The Development And Transformation Of The United Methodist Church In Zimbabwe, 1956 To 1980
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Type of WorkText
DepartmentHistory and Geography
ProgramDoctor of Philosophy
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United African National Council
United Methodist Church (U.S.)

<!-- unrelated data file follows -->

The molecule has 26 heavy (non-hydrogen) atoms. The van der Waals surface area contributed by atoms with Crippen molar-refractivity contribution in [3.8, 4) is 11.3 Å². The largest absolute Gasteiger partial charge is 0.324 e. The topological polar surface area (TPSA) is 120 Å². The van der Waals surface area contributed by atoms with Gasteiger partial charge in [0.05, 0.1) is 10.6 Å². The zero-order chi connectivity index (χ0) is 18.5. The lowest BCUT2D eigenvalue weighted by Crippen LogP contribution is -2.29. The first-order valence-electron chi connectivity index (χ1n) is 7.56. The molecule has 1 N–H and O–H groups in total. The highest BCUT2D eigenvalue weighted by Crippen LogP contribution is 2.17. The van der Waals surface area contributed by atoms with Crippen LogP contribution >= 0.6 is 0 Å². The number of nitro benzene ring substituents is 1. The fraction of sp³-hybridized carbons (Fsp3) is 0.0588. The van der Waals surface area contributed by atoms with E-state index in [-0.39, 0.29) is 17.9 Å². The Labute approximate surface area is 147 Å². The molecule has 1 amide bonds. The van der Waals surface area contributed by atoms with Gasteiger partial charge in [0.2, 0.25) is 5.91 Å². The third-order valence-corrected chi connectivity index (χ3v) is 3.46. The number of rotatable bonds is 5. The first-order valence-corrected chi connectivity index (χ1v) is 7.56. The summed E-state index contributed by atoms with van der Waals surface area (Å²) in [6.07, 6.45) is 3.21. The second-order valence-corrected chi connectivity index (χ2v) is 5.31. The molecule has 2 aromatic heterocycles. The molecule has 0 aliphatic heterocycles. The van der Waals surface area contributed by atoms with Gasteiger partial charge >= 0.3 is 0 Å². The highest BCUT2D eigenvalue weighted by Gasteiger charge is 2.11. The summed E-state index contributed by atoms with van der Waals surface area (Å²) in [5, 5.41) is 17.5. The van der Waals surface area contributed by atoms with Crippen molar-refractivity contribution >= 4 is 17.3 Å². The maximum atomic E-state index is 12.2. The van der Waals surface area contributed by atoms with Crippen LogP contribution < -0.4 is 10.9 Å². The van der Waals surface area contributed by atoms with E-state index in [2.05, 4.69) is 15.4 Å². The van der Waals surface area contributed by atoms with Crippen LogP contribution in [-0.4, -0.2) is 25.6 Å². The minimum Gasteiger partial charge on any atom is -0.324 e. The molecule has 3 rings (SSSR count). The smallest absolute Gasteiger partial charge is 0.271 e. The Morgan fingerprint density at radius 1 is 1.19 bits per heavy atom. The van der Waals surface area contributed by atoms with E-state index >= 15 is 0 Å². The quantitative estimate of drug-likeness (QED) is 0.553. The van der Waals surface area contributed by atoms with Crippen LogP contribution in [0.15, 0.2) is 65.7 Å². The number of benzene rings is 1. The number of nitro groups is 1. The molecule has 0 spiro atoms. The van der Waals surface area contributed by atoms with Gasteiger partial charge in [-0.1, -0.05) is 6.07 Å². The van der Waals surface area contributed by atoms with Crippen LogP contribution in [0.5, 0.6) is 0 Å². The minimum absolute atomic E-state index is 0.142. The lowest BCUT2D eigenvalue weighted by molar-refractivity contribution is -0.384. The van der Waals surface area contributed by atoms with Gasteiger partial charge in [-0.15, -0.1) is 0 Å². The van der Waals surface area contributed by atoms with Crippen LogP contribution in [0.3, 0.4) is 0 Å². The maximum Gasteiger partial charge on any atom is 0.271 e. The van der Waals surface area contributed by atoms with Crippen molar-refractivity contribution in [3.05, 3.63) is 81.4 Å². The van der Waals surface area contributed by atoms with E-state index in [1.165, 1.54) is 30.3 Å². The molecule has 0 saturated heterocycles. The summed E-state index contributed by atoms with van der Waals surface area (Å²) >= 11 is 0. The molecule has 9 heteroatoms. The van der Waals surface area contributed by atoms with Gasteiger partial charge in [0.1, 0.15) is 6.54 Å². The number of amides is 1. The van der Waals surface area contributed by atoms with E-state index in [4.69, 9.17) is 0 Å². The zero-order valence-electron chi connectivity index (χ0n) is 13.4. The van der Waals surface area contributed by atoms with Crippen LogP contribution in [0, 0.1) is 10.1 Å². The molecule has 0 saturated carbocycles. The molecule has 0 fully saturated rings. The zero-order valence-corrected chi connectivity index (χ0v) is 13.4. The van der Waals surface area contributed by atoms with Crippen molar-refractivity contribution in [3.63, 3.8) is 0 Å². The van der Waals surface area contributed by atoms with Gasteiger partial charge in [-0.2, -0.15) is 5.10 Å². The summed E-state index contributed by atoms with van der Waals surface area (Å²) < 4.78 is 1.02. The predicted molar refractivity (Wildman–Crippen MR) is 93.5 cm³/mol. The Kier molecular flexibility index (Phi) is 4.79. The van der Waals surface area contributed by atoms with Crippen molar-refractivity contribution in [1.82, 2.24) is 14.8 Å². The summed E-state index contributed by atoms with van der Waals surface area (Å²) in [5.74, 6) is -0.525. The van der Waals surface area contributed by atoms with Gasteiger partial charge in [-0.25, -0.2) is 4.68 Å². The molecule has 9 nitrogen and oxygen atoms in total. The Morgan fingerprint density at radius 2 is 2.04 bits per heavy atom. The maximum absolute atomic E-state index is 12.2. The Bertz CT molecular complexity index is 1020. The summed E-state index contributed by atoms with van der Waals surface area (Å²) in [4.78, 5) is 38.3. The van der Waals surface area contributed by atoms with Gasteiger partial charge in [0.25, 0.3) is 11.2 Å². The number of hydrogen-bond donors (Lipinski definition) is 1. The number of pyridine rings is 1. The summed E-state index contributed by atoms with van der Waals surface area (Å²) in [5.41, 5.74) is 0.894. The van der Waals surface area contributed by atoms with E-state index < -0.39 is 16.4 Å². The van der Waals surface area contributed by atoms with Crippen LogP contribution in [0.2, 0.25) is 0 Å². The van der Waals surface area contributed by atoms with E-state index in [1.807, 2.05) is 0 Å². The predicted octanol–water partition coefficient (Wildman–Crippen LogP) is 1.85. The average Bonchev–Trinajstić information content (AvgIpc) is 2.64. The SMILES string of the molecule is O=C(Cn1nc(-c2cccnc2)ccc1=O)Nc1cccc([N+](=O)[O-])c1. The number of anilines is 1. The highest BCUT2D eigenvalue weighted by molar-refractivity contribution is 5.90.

The common perception of missionary churches in Africa during the colonial era was that they were agents of colonialism and that they up-held the status quo of African subservience to Western imperialism, segregation and racism writ large. This dissertation, however, describes the developments and transformations that occurred within the United Methodist Church (UMC) in Zimbabwe between 1956 and 1980, whereby the Church went through a process of Africanization.This study details the UMC's responses to the challenges of institutional racism, its medical and educational ministries, the Church's responses to issues of African urbanization as well as the increasing pace of African nationalist political consciousness. This work posits that the UMC transformed and developed into an institution that embraced the African culture and espoused the African nationalist aspirations while attempting to become more relevant in all aspects of the wider society. While the African nationalistand descriptive narrative approaches provide the theoretical framework for this study, the methodology consists of extensive use of primary and secondary sources. Personal papers, manuscripts, and autobiographical texts from key figures and informative sourceson the UMC such as Bishop Ralph Dodge and Bishop Abel T. Muzorewa were consulted. Other primary sources consulted include archival sources in the United States and in Zimbabwe. The works of scholars such as J.W.Z. Kurewa, Nathan Goto and Dickson Mungazi and others, whose secondary sources add perspective and insight to the discourse, were equally examined.This research detailed the social and ecclesiastical shifts within the UMC, as well as the religious, economic and political roles of the UMC in Zimbabwe.